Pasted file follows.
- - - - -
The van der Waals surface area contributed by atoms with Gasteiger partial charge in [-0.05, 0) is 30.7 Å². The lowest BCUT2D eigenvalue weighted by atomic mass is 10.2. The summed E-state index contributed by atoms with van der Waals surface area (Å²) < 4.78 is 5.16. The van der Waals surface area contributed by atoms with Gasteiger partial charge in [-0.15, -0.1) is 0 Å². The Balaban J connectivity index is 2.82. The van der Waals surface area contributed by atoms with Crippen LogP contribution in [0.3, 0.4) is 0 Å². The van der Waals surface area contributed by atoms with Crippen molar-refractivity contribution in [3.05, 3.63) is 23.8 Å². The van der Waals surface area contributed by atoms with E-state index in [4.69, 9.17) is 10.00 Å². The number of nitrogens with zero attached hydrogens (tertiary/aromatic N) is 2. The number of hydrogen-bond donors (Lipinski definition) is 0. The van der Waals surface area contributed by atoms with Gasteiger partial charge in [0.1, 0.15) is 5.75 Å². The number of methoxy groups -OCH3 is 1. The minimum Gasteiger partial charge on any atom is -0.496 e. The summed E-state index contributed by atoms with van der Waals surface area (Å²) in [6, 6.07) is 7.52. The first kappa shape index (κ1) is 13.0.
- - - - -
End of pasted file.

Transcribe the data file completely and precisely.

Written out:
The van der Waals surface area contributed by atoms with Gasteiger partial charge in [-0.05, 0) is 30.7 Å². The lowest BCUT2D eigenvalue weighted by atomic mass is 10.2. The summed E-state index contributed by atoms with van der Waals surface area (Å²) < 4.78 is 5.16. The van der Waals surface area contributed by atoms with Gasteiger partial charge in [-0.15, -0.1) is 0 Å². The Balaban J connectivity index is 2.82. The van der Waals surface area contributed by atoms with Crippen LogP contribution in [0.3, 0.4) is 0 Å². The van der Waals surface area contributed by atoms with Crippen molar-refractivity contribution in [3.05, 3.63) is 23.8 Å². The van der Waals surface area contributed by atoms with E-state index in [4.69, 9.17) is 10.00 Å². The number of nitrogens with zero attached hydrogens (tertiary/aromatic N) is 2. The number of hydrogen-bond donors (Lipinski definition) is 0. The van der Waals surface area contributed by atoms with Gasteiger partial charge in [0.1, 0.15) is 5.75 Å². The number of methoxy groups -OCH3 is 1. The minimum Gasteiger partial charge on any atom is -0.496 e. The summed E-state index contributed by atoms with van der Waals surface area (Å²) in [6, 6.07) is 7.52. The first kappa shape index (κ1) is 13.0.